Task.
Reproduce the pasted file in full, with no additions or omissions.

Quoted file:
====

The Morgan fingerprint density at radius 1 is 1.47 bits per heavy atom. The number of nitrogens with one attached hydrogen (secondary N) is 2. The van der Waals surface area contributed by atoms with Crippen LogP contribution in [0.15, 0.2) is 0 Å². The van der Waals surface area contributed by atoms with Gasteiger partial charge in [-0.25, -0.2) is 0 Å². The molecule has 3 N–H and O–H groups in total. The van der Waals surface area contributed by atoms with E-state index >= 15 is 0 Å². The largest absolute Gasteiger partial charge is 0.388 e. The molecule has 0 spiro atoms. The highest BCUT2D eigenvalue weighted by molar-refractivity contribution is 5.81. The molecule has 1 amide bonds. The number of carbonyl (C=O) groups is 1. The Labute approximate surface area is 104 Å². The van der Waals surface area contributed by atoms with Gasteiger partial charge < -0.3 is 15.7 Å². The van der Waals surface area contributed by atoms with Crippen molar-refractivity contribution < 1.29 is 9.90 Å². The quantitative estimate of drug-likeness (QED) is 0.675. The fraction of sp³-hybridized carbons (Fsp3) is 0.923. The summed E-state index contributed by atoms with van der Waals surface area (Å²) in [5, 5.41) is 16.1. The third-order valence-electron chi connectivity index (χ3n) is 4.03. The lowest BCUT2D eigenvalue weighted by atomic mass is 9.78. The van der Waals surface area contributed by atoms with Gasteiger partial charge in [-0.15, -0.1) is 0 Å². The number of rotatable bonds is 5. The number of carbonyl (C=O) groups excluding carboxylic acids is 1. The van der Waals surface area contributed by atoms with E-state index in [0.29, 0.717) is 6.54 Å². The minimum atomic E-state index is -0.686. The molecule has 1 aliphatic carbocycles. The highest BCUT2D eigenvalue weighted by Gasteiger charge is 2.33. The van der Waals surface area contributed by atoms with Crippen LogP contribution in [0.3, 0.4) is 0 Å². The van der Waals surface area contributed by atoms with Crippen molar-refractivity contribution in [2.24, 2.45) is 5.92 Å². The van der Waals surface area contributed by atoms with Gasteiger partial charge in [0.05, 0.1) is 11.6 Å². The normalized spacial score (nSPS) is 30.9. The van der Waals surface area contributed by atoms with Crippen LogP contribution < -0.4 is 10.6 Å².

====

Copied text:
The Morgan fingerprint density at radius 1 is 1.47 bits per heavy atom. The number of nitrogens with one attached hydrogen (secondary N) is 2. The van der Waals surface area contributed by atoms with Crippen LogP contribution in [0.15, 0.2) is 0 Å². The van der Waals surface area contributed by atoms with Gasteiger partial charge in [-0.25, -0.2) is 0 Å². The molecule has 3 N–H and O–H groups in total. The van der Waals surface area contributed by atoms with E-state index >= 15 is 0 Å². The largest absolute Gasteiger partial charge is 0.388 e. The molecule has 0 spiro atoms. The highest BCUT2D eigenvalue weighted by molar-refractivity contribution is 5.81. The molecule has 1 amide bonds. The number of carbonyl (C=O) groups is 1. The Labute approximate surface area is 104 Å². The van der Waals surface area contributed by atoms with Gasteiger partial charge < -0.3 is 15.7 Å². The van der Waals surface area contributed by atoms with Crippen molar-refractivity contribution < 1.29 is 9.90 Å². The quantitative estimate of drug-likeness (QED) is 0.675. The fraction of sp³-hybridized carbons (Fsp3) is 0.923. The summed E-state index contributed by atoms with van der Waals surface area (Å²) in [5, 5.41) is 16.1. The third-order valence-electron chi connectivity index (χ3n) is 4.03. The lowest BCUT2D eigenvalue weighted by atomic mass is 9.78. The van der Waals surface area contributed by atoms with Gasteiger partial charge in [-0.15, -0.1) is 0 Å². The number of rotatable bonds is 5. The number of carbonyl (C=O) groups excluding carboxylic acids is 1. The van der Waals surface area contributed by atoms with E-state index in [0.29, 0.717) is 6.54 Å². The minimum atomic E-state index is -0.686. The molecule has 1 aliphatic carbocycles. The highest BCUT2D eigenvalue weighted by Gasteiger charge is 2.33. The van der Waals surface area contributed by atoms with Crippen LogP contribution in [0.3, 0.4) is 0 Å². The van der Waals surface area contributed by atoms with Crippen molar-refractivity contribution in [2.24, 2.45) is 5.92 Å². The van der Waals surface area contributed by atoms with Gasteiger partial charge in [0.05, 0.1) is 11.6 Å². The normalized spacial score (nSPS) is 30.9. The van der Waals surface area contributed by atoms with Crippen LogP contribution < -0.4 is 10.6 Å².